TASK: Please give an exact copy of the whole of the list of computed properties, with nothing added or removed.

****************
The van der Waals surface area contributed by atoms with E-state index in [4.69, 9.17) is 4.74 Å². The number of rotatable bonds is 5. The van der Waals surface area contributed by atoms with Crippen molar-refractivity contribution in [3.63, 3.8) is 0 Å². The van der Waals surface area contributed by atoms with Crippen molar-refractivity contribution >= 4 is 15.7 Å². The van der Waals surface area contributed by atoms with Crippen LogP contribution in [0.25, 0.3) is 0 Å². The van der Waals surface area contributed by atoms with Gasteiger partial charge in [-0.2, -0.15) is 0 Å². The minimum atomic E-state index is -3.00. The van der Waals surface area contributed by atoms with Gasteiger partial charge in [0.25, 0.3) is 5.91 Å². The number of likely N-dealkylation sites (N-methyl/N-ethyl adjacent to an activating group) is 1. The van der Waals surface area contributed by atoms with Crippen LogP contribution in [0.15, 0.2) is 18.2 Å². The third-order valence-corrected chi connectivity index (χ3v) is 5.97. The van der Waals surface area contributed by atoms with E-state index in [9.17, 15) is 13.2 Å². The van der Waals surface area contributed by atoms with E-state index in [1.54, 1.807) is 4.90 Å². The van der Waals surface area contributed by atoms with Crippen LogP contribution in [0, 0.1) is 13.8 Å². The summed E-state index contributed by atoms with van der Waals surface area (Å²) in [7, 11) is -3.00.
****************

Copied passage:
The van der Waals surface area contributed by atoms with E-state index in [4.69, 9.17) is 4.74 Å². The number of rotatable bonds is 5. The van der Waals surface area contributed by atoms with Crippen molar-refractivity contribution in [3.63, 3.8) is 0 Å². The van der Waals surface area contributed by atoms with Crippen molar-refractivity contribution >= 4 is 15.7 Å². The van der Waals surface area contributed by atoms with Crippen LogP contribution in [0.25, 0.3) is 0 Å². The van der Waals surface area contributed by atoms with Gasteiger partial charge in [-0.2, -0.15) is 0 Å². The minimum atomic E-state index is -3.00. The van der Waals surface area contributed by atoms with Gasteiger partial charge in [0.25, 0.3) is 5.91 Å². The number of likely N-dealkylation sites (N-methyl/N-ethyl adjacent to an activating group) is 1. The van der Waals surface area contributed by atoms with Crippen LogP contribution in [0.15, 0.2) is 18.2 Å². The third-order valence-corrected chi connectivity index (χ3v) is 5.97. The van der Waals surface area contributed by atoms with E-state index in [9.17, 15) is 13.2 Å². The van der Waals surface area contributed by atoms with E-state index in [1.54, 1.807) is 4.90 Å². The van der Waals surface area contributed by atoms with Crippen LogP contribution in [0, 0.1) is 13.8 Å². The summed E-state index contributed by atoms with van der Waals surface area (Å²) in [7, 11) is -3.00.